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The characters even have the familiar stereotypes – Max is the virgin, Chris is the jock and has a crush on Max, Gertie is the best friend, Vicki is the mean girl, and Duncan is the movie greek. However, the cast manages to bring something more to each character. Sure their stereotypes, but they bring just a little more to their characters to make them more well-rounded and bring some humanity to them so we actually feel and root for these characters and not want them to die. It was odd to watch a horror film and root for people to live instead of dying. Well, most of them anyway. The film characters always stay in the campy-slasher film characteristics and are pushed to the max, and in that case they are very stark comparisons between the two. Adam DeVine’s Kurt is the horndog and jerk of the group that wants to sleep with all the women, and has some great one-liners. Angela Trimbur’s Tina is the loose camp counselor that has one of the biggest highlights of the film that I won’t spoil for you. Tory N. Thompson’s Blake is the hippy-like character, while Chloe Bridges’ Paula is the film within the film’s “final girl” and is the rock-like girl.

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The only real balance between the two set of characters is Akerman’s film with the film character of Nancy. She’s playing the part of her character, but, unlike the camp counselors, she is more fleshed out and is genuine with her emotions and feelings. This also makes her relationship with Max extremely more genuine and feels real. The movie might be billed as a horror comedy, but for me, The Finals Girls is built around the relationship between Max and Nancy and short relationship between Max and her mother Amanda that we see at the beginning of the film. This is certainly the heart of the film and I think this, besides the fun horror comedy parts, is why I loved The Final Girls as much as I did. Farmiga and Akerman have tremendous chemistry and every time they are onscreen together I couldn’t get enough of it. It’s also these scenes that remind us this is Max’s first and second chance to be around her mother again, even though it’s not really her mother. It’s both sad and touching to watch those scenes and Farmiga was able to really make us feel her emotions while in those scenes, especially their first and last scenes together.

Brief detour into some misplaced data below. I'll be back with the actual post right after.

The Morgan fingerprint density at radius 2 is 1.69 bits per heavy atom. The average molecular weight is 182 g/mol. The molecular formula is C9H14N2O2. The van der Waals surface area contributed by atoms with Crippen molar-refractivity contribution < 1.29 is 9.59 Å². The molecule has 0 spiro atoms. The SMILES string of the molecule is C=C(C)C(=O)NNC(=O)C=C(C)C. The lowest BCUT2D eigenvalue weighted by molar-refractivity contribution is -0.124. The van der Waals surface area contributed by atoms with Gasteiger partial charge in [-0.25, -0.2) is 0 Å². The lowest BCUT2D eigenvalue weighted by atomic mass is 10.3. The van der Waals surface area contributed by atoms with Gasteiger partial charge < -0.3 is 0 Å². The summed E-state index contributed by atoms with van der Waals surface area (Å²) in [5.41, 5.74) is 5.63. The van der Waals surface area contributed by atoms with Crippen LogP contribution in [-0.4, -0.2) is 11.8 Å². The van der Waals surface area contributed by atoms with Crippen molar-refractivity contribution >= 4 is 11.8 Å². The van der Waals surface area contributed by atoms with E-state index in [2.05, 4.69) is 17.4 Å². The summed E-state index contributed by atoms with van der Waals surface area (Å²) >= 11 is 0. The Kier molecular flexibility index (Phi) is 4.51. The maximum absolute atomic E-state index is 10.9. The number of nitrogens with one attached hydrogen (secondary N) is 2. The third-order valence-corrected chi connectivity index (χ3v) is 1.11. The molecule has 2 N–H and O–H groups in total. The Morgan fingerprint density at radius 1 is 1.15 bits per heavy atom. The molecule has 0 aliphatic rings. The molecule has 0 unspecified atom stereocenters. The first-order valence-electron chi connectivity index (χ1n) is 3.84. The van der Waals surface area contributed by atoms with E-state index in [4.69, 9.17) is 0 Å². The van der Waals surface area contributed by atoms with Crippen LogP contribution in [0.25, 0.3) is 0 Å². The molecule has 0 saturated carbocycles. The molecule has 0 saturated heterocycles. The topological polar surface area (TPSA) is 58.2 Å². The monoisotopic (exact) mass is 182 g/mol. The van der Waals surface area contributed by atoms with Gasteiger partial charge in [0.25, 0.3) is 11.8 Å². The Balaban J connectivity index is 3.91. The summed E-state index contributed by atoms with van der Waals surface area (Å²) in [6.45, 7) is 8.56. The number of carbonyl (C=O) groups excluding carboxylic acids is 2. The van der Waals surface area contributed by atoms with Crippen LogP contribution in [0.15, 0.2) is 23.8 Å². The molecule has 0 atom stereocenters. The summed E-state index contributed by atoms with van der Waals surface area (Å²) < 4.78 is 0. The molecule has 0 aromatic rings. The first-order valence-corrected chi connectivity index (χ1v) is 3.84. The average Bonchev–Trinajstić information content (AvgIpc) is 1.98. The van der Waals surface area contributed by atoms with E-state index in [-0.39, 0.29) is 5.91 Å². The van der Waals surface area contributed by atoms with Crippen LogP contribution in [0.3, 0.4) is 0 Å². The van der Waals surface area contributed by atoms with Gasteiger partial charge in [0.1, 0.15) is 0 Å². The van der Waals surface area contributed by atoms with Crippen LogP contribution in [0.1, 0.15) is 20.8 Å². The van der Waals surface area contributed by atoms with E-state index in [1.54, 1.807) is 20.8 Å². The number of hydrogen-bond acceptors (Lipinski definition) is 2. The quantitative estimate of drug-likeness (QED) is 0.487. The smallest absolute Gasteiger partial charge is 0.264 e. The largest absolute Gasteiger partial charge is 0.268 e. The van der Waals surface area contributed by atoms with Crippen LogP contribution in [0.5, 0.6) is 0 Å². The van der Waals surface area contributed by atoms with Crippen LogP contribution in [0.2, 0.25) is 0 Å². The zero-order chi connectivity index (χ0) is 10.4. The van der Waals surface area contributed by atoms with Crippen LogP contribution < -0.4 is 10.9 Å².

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The other thing that surprised me and highly enjoyed is the visuals. The Finals Girls is filled with not just throwback visuals to slasher films, but also vibrant and colorful backdrops. One of them is definitely near the end when our killer Billy Murphy comes through a fog, and when Nancy and Max begin to open up about their future. Finally, there is a pretty great 360-degree rotating shot that brings in a new feature to the group experience in Camp Bloodbath.

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All in all, The Final Girls is much more than a horror comedy, it is also a touching film about loss, acceptance, and moving on. Don’t be fooled though, the film is highly entertaining and fresh in its own way. The clichés, tropes and stereotypes of classic campy slasher films of old, are welcomed and don’t take away from the film at all and actually add to the film. Do yourself a favor and check out The Final Girls.

 

The Final Girls

5 out of 5